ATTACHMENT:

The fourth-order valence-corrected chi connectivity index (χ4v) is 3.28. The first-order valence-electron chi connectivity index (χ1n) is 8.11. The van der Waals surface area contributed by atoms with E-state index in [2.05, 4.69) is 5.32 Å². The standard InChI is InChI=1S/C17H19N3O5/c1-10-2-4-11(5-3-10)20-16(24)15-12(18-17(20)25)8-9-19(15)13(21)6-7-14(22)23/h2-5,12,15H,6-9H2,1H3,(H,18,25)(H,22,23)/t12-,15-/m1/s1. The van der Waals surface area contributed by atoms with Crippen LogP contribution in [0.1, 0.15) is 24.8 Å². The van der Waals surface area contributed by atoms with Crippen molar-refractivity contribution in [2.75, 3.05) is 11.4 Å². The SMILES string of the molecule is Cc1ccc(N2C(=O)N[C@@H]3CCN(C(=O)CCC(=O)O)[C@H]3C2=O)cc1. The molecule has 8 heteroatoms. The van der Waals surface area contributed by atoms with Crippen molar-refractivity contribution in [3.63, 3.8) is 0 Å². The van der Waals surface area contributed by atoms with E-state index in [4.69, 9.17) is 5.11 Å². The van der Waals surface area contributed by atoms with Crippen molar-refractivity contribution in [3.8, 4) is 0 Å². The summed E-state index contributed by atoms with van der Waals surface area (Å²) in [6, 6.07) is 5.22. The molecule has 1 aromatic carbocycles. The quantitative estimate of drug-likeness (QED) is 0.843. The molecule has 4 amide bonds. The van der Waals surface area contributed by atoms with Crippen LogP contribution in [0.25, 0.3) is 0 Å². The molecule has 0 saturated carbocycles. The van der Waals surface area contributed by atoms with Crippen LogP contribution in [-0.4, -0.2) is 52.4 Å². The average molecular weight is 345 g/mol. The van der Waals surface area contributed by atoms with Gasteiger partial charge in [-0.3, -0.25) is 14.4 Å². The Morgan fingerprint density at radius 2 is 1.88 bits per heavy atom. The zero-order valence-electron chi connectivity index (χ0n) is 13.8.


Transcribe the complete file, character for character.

The fourth-order valence-corrected chi connectivity index (χ4v) is 3.28. The first-order valence-electron chi connectivity index (χ1n) is 8.11. The van der Waals surface area contributed by atoms with E-state index in [2.05, 4.69) is 5.32 Å². The standard InChI is InChI=1S/C17H19N3O5/c1-10-2-4-11(5-3-10)20-16(24)15-12(18-17(20)25)8-9-19(15)13(21)6-7-14(22)23/h2-5,12,15H,6-9H2,1H3,(H,18,25)(H,22,23)/t12-,15-/m1/s1. The van der Waals surface area contributed by atoms with Crippen LogP contribution in [0.1, 0.15) is 24.8 Å². The van der Waals surface area contributed by atoms with Crippen molar-refractivity contribution in [2.75, 3.05) is 11.4 Å². The SMILES string of the molecule is Cc1ccc(N2C(=O)N[C@@H]3CCN(C(=O)CCC(=O)O)[C@H]3C2=O)cc1. The molecule has 8 heteroatoms. The van der Waals surface area contributed by atoms with Crippen molar-refractivity contribution in [3.63, 3.8) is 0 Å². The van der Waals surface area contributed by atoms with E-state index in [4.69, 9.17) is 5.11 Å². The van der Waals surface area contributed by atoms with Crippen molar-refractivity contribution in [3.8, 4) is 0 Å². The summed E-state index contributed by atoms with van der Waals surface area (Å²) in [6, 6.07) is 5.22. The molecule has 1 aromatic carbocycles. The quantitative estimate of drug-likeness (QED) is 0.843. The molecule has 4 amide bonds. The van der Waals surface area contributed by atoms with Crippen LogP contribution in [0.25, 0.3) is 0 Å². The molecule has 0 saturated carbocycles. The van der Waals surface area contributed by atoms with Crippen LogP contribution in [-0.4, -0.2) is 52.4 Å². The average molecular weight is 345 g/mol. The van der Waals surface area contributed by atoms with Gasteiger partial charge in [-0.3, -0.25) is 14.4 Å². The Morgan fingerprint density at radius 2 is 1.88 bits per heavy atom. The zero-order valence-electron chi connectivity index (χ0n) is 13.8.